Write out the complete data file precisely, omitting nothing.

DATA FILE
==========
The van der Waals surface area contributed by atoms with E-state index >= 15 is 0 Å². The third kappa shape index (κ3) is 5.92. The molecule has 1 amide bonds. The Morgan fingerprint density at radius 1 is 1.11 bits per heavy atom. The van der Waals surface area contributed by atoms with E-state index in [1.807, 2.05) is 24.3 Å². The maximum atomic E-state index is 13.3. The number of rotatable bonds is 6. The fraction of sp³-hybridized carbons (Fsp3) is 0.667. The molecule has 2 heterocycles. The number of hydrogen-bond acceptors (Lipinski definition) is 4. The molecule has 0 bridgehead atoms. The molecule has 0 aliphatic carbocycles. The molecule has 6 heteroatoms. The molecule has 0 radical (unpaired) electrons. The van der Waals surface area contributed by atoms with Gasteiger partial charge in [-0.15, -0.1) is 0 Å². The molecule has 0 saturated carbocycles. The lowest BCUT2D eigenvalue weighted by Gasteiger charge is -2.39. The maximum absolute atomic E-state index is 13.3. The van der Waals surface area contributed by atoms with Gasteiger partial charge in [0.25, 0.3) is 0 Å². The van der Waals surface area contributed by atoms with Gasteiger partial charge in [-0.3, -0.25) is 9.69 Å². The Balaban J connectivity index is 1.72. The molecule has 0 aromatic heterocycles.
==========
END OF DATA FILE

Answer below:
The van der Waals surface area contributed by atoms with E-state index >= 15 is 0 Å². The third kappa shape index (κ3) is 5.92. The molecule has 1 amide bonds. The Morgan fingerprint density at radius 1 is 1.11 bits per heavy atom. The van der Waals surface area contributed by atoms with E-state index in [1.807, 2.05) is 24.3 Å². The maximum atomic E-state index is 13.3. The number of rotatable bonds is 6. The fraction of sp³-hybridized carbons (Fsp3) is 0.667. The molecule has 2 heterocycles. The number of hydrogen-bond acceptors (Lipinski definition) is 4. The molecule has 0 bridgehead atoms. The molecule has 0 aliphatic carbocycles. The molecule has 6 heteroatoms. The molecule has 0 radical (unpaired) electrons. The van der Waals surface area contributed by atoms with Gasteiger partial charge in [-0.15, -0.1) is 0 Å². The molecule has 0 saturated carbocycles. The lowest BCUT2D eigenvalue weighted by Gasteiger charge is -2.39. The maximum absolute atomic E-state index is 13.3. The van der Waals surface area contributed by atoms with Gasteiger partial charge in [0.25, 0.3) is 0 Å². The van der Waals surface area contributed by atoms with Gasteiger partial charge in [-0.3, -0.25) is 9.69 Å². The Balaban J connectivity index is 1.72. The molecule has 0 aromatic heterocycles.